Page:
Contents

Cover Page

Title Page

Copyright Page

Dedication

Prologue

1 ‘Come away, oh human child …’

2 Bright lights, big
City Life

3 ‘Come back to Camden’

4 California über alles

5 Bad mutha Russia

6 Radio Radio

7 Now that’s what I call quite funny

8 I shot Werner Herzog

Epilogue

Acknowledgements

Index

‘Oh I used to be disgusted, now I try to be amused …’

Elvis Costello,
‘(The Angels Wanna Wear My) Red Shoes’

This book is
dedicated to the memory of
Arnold P. Hinchliffe
and Perry Keenlyside

It’s Only a Movie

Outspoken, opinionated, and never lost for words, Mark Kermode has carved out a career in print, radio and television based entirely on the belief that
The Exorcist
is the greatest movie ever made, and that the
Pirates of the Caribbean
films should be buried in a very deep hole where they can never bother anyone ever again.

PROLOGUE

We were somewhere near Lookout Mountain, on the outskirts of LA, when Werner Herzog’s trousers exploded.

It was a small explosion, admittedly, as if a firecracker had gone off in his pocket. But it was an explosion nonetheless, and in an area where unexpected bangs are to be treated with suspicion, if not outright alarm.

Herzog had been shot – that much was clear – and was even now bleeding quietly into his boxer shorts as a tiny plume of smoke drifted photogenically from his pelvic region and into the evening air of LA. And as we stood there, the bold Bavarian with a bullet in his groin and the befuddled British film critic with ridiculous hair from Barnet, I wondered exactly the same thing that anyone else would have wondered in similar circumstances …

‘If this were a TV Movie of the Week, who would play me?’

I’d like the answer to be Richard Gere, although physically the front-runner is clearly Jesse Birdsall, on whose behalf
I have been merrily accepting compliments about my sterling work in ‘that Spanish soap series’ for years. Apparently Birdsall and I are all but physically indistinguishable to the public at large, and I’ve simply given up trying to tell people that I’m not him (I’ve even signed autographs ‘with best wishes from Jesse’ to those who won’t take no for an answer). Sometimes I wonder whether this is a two-way street, and whether Mr Birdsall has ever been thumped for writing a rotten review of
Blue Velvet
or punched on the arm for dubbing Keira Knightley ‘Ikea Knightley’ in honour of her on-screen teakiness. If so, I apologise. And Jesse, if you’re reading this, everyone really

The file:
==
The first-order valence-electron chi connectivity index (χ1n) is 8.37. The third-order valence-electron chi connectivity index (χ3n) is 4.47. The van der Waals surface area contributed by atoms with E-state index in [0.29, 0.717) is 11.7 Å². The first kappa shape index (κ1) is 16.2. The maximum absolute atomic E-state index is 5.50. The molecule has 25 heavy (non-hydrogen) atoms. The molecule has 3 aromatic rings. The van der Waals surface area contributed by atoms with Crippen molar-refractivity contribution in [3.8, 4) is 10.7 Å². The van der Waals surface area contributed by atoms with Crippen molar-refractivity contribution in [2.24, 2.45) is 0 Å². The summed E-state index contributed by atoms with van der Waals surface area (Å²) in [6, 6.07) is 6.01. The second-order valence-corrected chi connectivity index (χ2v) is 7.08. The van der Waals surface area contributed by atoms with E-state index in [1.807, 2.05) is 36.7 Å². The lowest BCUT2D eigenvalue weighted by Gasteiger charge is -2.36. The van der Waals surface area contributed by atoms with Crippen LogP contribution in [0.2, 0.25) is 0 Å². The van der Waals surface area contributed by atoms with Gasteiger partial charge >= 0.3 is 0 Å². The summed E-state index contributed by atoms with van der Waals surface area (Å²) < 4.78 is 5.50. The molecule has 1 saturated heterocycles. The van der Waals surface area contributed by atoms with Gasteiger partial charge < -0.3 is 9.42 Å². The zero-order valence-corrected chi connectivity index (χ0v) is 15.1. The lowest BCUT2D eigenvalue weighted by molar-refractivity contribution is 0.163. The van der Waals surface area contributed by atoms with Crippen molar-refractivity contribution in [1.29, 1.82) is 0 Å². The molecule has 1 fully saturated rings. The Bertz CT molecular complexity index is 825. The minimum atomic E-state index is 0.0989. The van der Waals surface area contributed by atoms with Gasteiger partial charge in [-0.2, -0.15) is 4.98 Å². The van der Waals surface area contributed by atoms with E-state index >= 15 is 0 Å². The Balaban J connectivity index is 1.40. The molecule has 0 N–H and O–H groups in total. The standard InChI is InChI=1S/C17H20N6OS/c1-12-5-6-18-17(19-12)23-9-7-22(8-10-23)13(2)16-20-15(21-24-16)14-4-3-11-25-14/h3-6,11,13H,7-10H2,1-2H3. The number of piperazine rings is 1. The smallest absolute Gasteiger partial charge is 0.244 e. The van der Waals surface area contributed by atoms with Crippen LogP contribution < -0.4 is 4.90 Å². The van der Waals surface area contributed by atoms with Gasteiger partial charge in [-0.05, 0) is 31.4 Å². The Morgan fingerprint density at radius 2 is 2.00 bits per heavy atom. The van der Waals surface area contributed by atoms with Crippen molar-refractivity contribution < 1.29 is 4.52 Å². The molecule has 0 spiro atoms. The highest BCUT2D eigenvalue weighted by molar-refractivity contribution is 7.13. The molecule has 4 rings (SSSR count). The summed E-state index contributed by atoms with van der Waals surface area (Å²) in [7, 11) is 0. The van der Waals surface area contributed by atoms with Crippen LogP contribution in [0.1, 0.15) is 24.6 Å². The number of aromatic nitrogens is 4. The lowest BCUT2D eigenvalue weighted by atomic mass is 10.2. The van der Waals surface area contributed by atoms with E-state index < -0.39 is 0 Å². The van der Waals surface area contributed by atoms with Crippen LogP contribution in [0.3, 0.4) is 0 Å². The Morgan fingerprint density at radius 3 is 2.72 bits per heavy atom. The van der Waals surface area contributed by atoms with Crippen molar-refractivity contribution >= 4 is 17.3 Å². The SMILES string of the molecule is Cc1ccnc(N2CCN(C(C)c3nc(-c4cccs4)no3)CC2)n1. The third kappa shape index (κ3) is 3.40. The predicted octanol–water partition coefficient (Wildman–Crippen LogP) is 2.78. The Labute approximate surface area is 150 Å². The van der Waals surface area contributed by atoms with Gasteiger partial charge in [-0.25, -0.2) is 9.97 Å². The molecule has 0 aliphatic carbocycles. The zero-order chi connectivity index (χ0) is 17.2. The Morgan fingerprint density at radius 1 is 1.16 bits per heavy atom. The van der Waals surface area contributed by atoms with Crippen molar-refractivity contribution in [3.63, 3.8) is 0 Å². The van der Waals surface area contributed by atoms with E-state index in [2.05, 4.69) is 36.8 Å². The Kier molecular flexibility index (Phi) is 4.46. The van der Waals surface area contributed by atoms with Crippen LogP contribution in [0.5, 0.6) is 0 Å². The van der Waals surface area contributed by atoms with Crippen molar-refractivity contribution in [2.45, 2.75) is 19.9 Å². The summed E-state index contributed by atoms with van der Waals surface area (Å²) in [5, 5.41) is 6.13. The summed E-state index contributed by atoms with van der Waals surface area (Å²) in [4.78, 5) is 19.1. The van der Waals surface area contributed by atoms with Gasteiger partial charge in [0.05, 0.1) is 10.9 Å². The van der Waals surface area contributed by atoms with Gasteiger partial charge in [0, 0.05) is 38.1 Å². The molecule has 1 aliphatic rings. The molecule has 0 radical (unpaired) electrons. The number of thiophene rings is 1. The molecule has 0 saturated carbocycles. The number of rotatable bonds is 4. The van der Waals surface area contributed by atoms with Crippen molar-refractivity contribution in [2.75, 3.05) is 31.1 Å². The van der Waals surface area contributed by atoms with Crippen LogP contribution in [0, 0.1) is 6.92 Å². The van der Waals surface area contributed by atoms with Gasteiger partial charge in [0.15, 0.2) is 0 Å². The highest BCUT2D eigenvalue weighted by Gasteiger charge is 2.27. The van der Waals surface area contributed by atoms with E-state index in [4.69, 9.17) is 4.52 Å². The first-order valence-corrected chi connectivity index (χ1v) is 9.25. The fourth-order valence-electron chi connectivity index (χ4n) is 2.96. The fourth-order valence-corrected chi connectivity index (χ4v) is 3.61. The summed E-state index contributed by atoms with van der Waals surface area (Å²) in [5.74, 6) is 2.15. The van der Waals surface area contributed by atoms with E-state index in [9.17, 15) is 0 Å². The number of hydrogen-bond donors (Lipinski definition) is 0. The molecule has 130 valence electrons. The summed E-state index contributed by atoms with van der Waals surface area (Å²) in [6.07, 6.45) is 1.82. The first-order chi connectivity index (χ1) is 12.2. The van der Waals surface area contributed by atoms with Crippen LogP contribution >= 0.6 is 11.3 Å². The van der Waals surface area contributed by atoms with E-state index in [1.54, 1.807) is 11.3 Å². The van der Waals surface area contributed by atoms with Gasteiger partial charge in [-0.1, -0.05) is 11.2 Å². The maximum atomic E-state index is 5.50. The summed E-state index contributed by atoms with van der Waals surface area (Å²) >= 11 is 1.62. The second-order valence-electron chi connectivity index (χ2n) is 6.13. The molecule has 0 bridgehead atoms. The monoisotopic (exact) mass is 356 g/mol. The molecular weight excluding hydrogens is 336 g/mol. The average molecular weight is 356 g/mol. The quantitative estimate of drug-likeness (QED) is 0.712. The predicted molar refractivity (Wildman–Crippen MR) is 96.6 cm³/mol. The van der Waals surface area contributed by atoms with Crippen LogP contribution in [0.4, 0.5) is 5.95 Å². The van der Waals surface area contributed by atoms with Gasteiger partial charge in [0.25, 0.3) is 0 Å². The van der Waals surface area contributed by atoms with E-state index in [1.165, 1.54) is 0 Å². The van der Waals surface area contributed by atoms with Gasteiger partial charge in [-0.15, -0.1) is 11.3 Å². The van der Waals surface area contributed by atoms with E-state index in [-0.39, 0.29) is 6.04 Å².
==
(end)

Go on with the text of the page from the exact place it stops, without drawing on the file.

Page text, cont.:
loved
you in
Eldorado
and there’s a genuine sense of outrage out there that the series was cancelled. Believe me, I know – I’ve experienced the love first-hand.

But looks aren’t everything (did ‘Sir’ Anthony Hopkins look anything like Nixon? Was Kevin Spacey a dead ringer for Bobby Darin?) and since we’re in the realms of fantasy here I think I should get to choose whoever I like to play me.

And I choose Jason Isaacs.

Hello to Jason Isaacs.

In case you don’t know (in which case shame on you) Jason Isaacs is just about my favourite actor in the whole gosh-darned world. He’s done everything from gritty TV dramas to rom-coms, war flicks, fantasy films and sci-fi blockbusters. To some of you he’ll be best known as the fiendish Lucius Malfoy from the Harry Potter films, but to me he is (in the words of David Bowie) chameleon, comedian, Corinthian and caricature.

More importantly, he is also the person whom I most wanted to be as a child. You see, Jason and I were at school together, in the same class, although we never really spoke or even acknowledged each other’s existence. I thought he was incredibly cool and aloof, being one of the first people at school to own a skateboard (a Fibreflex with Gullwing trucks and lime green Kryptonic wheels) and the very first to swear out loud in an English class (‘Who made the bloody sandwiches?’). But it turns out that the real reason Jason never spoke to anyone was that he was just like me: isolated and alone, insecure and essentially out of place – albeit infinitely more handsome. If truth be told I think I had a sort of schoolboy crush on Jason Isaacs, and I’ve never really got over it. And if I get to choose who plays me in the movie of my life, then it’s Jason all the way – he knows the background, he’s done the research, and he would look really good with a quiff.

BOOK: It's Only a Movie: Reel Life Adventures of a Film Obsessive